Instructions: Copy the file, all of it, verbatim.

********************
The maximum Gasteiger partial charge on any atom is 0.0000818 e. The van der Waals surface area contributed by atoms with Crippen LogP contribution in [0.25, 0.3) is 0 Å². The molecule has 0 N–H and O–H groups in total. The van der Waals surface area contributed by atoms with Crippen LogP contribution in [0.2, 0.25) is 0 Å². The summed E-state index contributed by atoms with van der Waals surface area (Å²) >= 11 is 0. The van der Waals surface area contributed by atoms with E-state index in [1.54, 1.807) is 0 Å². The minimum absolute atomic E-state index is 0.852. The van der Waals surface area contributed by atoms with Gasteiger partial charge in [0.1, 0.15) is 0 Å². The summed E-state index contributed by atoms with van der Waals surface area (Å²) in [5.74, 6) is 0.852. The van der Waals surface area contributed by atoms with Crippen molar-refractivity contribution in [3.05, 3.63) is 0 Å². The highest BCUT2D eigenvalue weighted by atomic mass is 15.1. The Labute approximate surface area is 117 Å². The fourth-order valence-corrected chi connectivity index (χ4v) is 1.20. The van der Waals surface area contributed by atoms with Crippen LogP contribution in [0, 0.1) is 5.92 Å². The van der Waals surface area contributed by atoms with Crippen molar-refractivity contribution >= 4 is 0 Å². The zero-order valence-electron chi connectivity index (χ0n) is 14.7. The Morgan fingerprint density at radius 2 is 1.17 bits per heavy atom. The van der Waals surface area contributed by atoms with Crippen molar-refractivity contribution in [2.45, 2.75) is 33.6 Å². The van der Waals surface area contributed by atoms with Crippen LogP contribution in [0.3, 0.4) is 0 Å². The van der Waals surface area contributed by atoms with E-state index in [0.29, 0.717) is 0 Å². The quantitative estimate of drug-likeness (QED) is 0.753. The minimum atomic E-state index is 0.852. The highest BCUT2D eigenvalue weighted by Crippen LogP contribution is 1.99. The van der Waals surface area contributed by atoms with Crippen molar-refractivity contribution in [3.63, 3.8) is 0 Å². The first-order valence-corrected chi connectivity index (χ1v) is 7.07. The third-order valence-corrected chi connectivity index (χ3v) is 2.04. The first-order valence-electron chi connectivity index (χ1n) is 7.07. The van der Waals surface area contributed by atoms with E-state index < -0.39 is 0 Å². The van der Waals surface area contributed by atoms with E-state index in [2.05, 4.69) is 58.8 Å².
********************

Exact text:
The maximum Gasteiger partial charge on any atom is 0.0000818 e. The van der Waals surface area contributed by atoms with Crippen LogP contribution in [0.25, 0.3) is 0 Å². The molecule has 0 N–H and O–H groups in total. The van der Waals surface area contributed by atoms with Crippen LogP contribution in [0.2, 0.25) is 0 Å². The summed E-state index contributed by atoms with van der Waals surface area (Å²) >= 11 is 0. The van der Waals surface area contributed by atoms with E-state index in [1.54, 1.807) is 0 Å². The minimum absolute atomic E-state index is 0.852. The van der Waals surface area contributed by atoms with Gasteiger partial charge in [0.1, 0.15) is 0 Å². The summed E-state index contributed by atoms with van der Waals surface area (Å²) in [5.74, 6) is 0.852. The van der Waals surface area contributed by atoms with Crippen molar-refractivity contribution in [3.05, 3.63) is 0 Å². The highest BCUT2D eigenvalue weighted by atomic mass is 15.1. The Labute approximate surface area is 117 Å². The fourth-order valence-corrected chi connectivity index (χ4v) is 1.20. The van der Waals surface area contributed by atoms with Crippen LogP contribution in [0, 0.1) is 5.92 Å². The van der Waals surface area contributed by atoms with Crippen molar-refractivity contribution >= 4 is 0 Å². The zero-order valence-electron chi connectivity index (χ0n) is 14.7. The Morgan fingerprint density at radius 2 is 1.17 bits per heavy atom. The van der Waals surface area contributed by atoms with Crippen molar-refractivity contribution in [2.45, 2.75) is 33.6 Å². The van der Waals surface area contributed by atoms with Crippen LogP contribution in [0.3, 0.4) is 0 Å². The van der Waals surface area contributed by atoms with E-state index in [0.29, 0.717) is 0 Å². The quantitative estimate of drug-likeness (QED) is 0.753. The minimum atomic E-state index is 0.852. The highest BCUT2D eigenvalue weighted by Crippen LogP contribution is 1.99. The van der Waals surface area contributed by atoms with Crippen molar-refractivity contribution in [3.63, 3.8) is 0 Å². The first-order valence-corrected chi connectivity index (χ1v) is 7.07. The third-order valence-corrected chi connectivity index (χ3v) is 2.04. The first-order valence-electron chi connectivity index (χ1n) is 7.07. The van der Waals surface area contributed by atoms with E-state index < -0.39 is 0 Å². The van der Waals surface area contributed by atoms with E-state index in [2.05, 4.69) is 58.8 Å².